Movie #101 A Christmas Tale
(2008, France, d. Arnaud Desplechin)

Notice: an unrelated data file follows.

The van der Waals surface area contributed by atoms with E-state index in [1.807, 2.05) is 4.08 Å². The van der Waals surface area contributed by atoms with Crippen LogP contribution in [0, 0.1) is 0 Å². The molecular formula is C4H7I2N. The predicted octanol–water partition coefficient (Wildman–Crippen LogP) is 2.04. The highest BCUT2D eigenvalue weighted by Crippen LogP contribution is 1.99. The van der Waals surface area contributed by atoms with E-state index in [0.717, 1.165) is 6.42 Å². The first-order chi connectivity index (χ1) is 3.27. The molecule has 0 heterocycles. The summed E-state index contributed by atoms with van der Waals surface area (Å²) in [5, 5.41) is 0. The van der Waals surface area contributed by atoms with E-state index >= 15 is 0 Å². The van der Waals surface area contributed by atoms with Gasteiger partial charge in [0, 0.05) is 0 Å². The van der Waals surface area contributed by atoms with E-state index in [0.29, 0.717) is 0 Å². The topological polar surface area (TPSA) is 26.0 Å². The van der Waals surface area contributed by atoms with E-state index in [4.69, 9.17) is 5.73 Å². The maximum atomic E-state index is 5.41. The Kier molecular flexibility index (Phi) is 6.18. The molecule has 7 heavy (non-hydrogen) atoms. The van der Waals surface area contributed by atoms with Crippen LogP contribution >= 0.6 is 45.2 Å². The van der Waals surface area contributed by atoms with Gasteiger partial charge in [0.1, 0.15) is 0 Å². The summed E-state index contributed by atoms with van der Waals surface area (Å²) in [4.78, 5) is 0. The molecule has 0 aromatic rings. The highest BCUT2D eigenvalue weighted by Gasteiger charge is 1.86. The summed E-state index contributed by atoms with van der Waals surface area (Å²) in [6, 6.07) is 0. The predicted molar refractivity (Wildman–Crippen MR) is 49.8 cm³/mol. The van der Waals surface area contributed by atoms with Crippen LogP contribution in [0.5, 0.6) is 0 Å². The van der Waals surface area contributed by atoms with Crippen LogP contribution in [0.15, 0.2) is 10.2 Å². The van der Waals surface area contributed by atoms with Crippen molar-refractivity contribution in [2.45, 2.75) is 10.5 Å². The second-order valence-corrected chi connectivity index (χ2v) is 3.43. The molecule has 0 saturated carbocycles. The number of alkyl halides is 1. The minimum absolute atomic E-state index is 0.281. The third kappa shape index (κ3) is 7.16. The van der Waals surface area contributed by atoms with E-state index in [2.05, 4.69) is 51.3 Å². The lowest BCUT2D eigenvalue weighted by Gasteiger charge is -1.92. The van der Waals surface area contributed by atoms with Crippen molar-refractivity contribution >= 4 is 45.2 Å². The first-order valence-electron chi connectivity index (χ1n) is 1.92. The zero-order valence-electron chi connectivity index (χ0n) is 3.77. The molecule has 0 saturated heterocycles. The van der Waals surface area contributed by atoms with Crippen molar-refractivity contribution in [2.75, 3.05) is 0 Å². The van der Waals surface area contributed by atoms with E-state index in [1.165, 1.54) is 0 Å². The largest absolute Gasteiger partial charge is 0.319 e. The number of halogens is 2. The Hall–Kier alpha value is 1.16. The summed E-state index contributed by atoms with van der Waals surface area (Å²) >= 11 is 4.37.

A Christmas Tale is a lingering and affecting melodrama that lasts with you long after the closing credits. I watched this movie on Christmas Eve, expecting both comedy and drama from the film, though it’s mostly the latter. It’s a sad, sad tale about a family that has lost the ability to love after the death of their oldest son years before. What we are watching is not the climax or resolution of that story; it is just a depiction of the effects of that loss. Smartly enough, the film barely mentions the child who passed away. The cast is large and everyone in the family decides to spend Christmas together after discovering their matriarch of the family has leukemia. And as I mentioned before, rather than solving the problems that have been poisoning everyone in the family, Desplechin just lets the audience know that these are the problems, and occasionally he will highlight that to a few of the characters. Every character (a credit to the writing) has a very complex and unique relationship with the next and no action is made in the film that does not have varying repercussions. By far, though, the most interesting relationship was between siblings Henri (played by Mathieu Amalric) and Elizabeth (played by Anne Consigny). Elizabeth possesses nothing but pure hatred for Henri, for no apparent reason, although Elizabeth constantly alludes to something that may have happened in the past. Henri claims to not know what he could have done. The “resolution” to that mystery (or lack of), in my opinion, was one the most unsettlingly touching moment in the film. Apart from that, from a filmmaking standpoint, I really appreciated the blending of styles that this film took, an obvious borrowing from early French New Wave cinema. It contained bits of documentary form, comedy, high stylization, minimalist form, and melodrama. Perhaps this was done to create a jarring effect so as to distance the audience from the characters we were watching and thereby judge them objectively. Though I don’t think that was too effective since by the time the film was over, I was very moved.